Upon arriving in Los Angeles, my quest was simple. It was not to find a dog. That is not how I typically proceed in life. The focus was that I needed to find the dog, and so it seemed that Pippa was presented to me…almost magically. I could bore you with that “everything happens for a reason” line that so incredibly annoys me, but I’ll spare you. I’ll just call it a strange form of alchemy, magic, or coincidence. Call it what you want, I don’t care. There she was, special, delightful, in the cage at the shelter, magical little 3 month old puppy amidst all the chaotic noise of the dozens of scared dogs barking, and the smell of piss and shit and fear, because these dogs have mostly been aware of other dogs they’ve been cage-mates with having been taken away to be euthanized. The thin sense of death hangs in the air, and the dogs understand that these people that come in and look at them are in essence their saviors; these are the people that will take them away from this horrible place and give the their life back, a life that is hanging by a thread, all for something that is has nothing to do with anything that they’ve ever done. There is a pureness to their life, and there is no consideration of spite or of malice. In this regard they are like children, and for many of us, they are our children.

Pippa the day she came home

I walked into the shelter in South Central, a facility with nine cement rows, each lined along both sides with cages full of dogs, most of whom will not make it out of there alive, a great majority of them Pitbulls or Pitbull mixes. And there in the third cage on the left is this adorable little 17 pound hunk of sweetness who upon meeting my eyes does not get, up, does not start barking, but instead just quietly meets my gaze and starts wagging steadily in a way that felt like she was saying, “there you are. I’ve been waiting for you…I’m so glad you finally came…” It is immediate: I am daddy and she is my daughter. I love this sweet little baby. She is mine. I am taking her away from this terrible place. And so I did.

At the time, I had the good fortune (or maybe it was her good fortune) of being unemployed, so for those first several months, we spent our days together. When I did finally have a job to go to, the hard part was leaving her alone in the house, but she seemed fine with it, and the nice part was that she never had to be crate trained because she could roam in and out of the house into the backyard, or at the very least let me know when she needed to go out. Over those months we developed a deep bond, and our relationship as father and daughter was established and cemented. She re-awakened a place in my heart that I don’t think I’d known since I had been that child that lost Branch. That tiny black speck was beginning to disappate. I was finding what the phrase “unconditional love” truly meant. With the one  exception of my son, before this it was a concept and a theory, but something that I did not necessarily believe actually existed in real life. It does; it was just not something that I was completely capable of until Pippa entered the scene. She’s been here for eight years now, and has been one of the best things about living in L.A. She is not a dog, but simply one of my very favorite people in the world. Her expressive little filo-dough ears (you can’t help but wanna nibble on ‘em) and her zen demeanor…I think somebody needs a little treat…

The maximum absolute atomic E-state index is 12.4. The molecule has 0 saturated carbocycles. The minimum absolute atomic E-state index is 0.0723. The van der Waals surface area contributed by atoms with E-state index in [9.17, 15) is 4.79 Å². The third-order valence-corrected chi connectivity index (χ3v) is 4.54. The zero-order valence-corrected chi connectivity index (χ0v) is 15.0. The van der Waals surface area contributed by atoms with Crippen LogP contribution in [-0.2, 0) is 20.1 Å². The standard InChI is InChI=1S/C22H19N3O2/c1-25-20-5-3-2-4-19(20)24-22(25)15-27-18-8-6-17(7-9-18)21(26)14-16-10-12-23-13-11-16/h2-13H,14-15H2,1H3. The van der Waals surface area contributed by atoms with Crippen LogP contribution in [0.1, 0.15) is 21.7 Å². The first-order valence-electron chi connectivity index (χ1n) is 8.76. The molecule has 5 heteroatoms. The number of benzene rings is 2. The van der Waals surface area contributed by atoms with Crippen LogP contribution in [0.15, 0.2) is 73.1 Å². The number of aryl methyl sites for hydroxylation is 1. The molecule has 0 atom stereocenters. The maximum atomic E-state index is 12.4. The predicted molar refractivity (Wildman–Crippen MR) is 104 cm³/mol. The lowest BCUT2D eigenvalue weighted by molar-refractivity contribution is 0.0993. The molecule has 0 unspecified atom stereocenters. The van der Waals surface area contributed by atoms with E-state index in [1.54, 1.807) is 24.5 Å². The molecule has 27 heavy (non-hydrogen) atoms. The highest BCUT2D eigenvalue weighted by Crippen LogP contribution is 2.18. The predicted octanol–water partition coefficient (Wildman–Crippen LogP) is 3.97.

Pippa in the front yard today

5 thoughts on “Loving Your Dog Will Open Your Heart”

  1. I loved every word and relate to them all! I too am a animal lover but have a special place in my heart for dogs. I have had a few more than you, 9 including my Sweet Tula, who is also 8 years old. My dogs in order: Hashish, Muzzy, Malaka, Shazbot, Chusko (a wolf hybrid), Snitter, Mandy, Roux and Tula. All of them loved very much!